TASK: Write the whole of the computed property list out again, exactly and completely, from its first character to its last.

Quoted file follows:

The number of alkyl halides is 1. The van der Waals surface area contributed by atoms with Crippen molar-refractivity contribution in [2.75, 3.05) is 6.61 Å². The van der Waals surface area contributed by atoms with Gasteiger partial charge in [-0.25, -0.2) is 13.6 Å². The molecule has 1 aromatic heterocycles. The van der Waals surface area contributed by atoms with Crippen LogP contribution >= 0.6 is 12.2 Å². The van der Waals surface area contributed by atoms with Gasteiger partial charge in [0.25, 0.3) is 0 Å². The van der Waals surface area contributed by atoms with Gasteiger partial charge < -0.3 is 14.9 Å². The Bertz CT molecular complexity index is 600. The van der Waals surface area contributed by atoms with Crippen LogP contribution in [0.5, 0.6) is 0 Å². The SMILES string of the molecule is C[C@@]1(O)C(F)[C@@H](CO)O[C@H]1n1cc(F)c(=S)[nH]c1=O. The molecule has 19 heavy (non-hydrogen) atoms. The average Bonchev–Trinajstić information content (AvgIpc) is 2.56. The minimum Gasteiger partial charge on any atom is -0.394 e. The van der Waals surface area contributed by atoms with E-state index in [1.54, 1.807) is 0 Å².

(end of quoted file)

The number of alkyl halides is 1. The van der Waals surface area contributed by atoms with Crippen molar-refractivity contribution in [2.75, 3.05) is 6.61 Å². The van der Waals surface area contributed by atoms with Gasteiger partial charge in [-0.25, -0.2) is 13.6 Å². The molecule has 1 aromatic heterocycles. The van der Waals surface area contributed by atoms with Crippen LogP contribution >= 0.6 is 12.2 Å². The van der Waals surface area contributed by atoms with Gasteiger partial charge in [0.25, 0.3) is 0 Å². The van der Waals surface area contributed by atoms with Gasteiger partial charge < -0.3 is 14.9 Å². The Bertz CT molecular complexity index is 600. The van der Waals surface area contributed by atoms with Crippen LogP contribution in [0.5, 0.6) is 0 Å². The SMILES string of the molecule is C[C@@]1(O)C(F)[C@@H](CO)O[C@H]1n1cc(F)c(=S)[nH]c1=O. The molecule has 19 heavy (non-hydrogen) atoms. The average Bonchev–Trinajstić information content (AvgIpc) is 2.56. The minimum Gasteiger partial charge on any atom is -0.394 e. The van der Waals surface area contributed by atoms with E-state index in [1.54, 1.807) is 0 Å².